ERIC Number: EJ944572
Record Type: Journal
Publication Date: 2010-Sep
Abstractor: As Provided
Reference Count: N/A
Autism in Fragile X Syndrome: A Category Mistake?
Hall, Scott S.; Lightbody, Amy A.; Hirt, Melissa; Rezvani, Ava; Reiss, Allan L.
Journal of the American Academy of Child & Adolescent Psychiatry, v49 n9 p921-933 Sep 2010
Objective: Many investigators now routinely classify children with fragile X syndrome (FXS) according to whether or not they also meet diagnostic criteria for autism. To determine whether this classification is appropriate, we examined the profiles of autistic behaviors shown by boys and girls with FXS. Method: Individuals with FXS, aged 5 to 25 years, were assessed on two established measures of autism, the Social Communication Questionnaire (SCQ) and the Autism Diagnostic Observation Schedule (ADOS). Results: We found that 35.1% of boys and 4.3% of girls with FXS scored in the "autism" category on both instruments. Analysis of the symptom profile indicated that both boys and girls with FXS showed lower rates of impairment on communication and reciprocal social interaction items than the reference autism samples on the measures. Furthermore, a regression model showed that IQ was significantly negatively associated with the SCQ total score in both boys and girls with FXS, when controlling for age, medication use, and FMRP levels. Conclusions: These data suggest that there are significant differences in the profile of social and communicative symptomatology in FXS compared with individuals diagnosed with idiopathic autism. Given these differences, the implementation of standard autism interventions for individuals with FXS may not be optimal. Maintaining the conceptual distinction between FXS (an established biological disease) and idiopathic autism (a phenomenologically defined behavioral disorder) may also facilitate the development of more targeted and thus effective interventions for individuals with FXS in the future. (Contains 5 figures and 1 table.)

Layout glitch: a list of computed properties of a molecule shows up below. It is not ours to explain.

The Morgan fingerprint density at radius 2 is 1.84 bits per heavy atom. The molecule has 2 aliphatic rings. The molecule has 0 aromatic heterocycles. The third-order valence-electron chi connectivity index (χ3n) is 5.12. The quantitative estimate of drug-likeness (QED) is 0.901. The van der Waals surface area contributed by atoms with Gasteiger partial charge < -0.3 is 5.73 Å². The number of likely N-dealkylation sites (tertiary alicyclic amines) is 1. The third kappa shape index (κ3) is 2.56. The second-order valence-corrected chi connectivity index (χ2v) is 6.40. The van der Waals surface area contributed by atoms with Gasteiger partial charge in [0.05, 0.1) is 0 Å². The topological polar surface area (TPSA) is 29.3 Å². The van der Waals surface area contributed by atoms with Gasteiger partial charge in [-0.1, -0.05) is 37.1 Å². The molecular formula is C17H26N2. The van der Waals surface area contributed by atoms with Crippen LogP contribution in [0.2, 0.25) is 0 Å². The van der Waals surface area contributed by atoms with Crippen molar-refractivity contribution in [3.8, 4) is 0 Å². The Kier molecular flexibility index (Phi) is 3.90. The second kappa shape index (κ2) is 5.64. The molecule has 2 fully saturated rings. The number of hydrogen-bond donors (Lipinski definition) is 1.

Descriptors: Genetic Disorders, Mental Retardation, Congenital Impairments, Autism, Classification, Gender Differences, Intelligence Quotient, Interpersonal Relationship, Profiles, Children, Adolescents, Young Adults
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Publication Type: Journal Articles; Reports - Research
Education Level: N/A
Authoring Institution: N/A
Identifiers - Assessments and Surveys: Autism Diagnostic Observation Schedule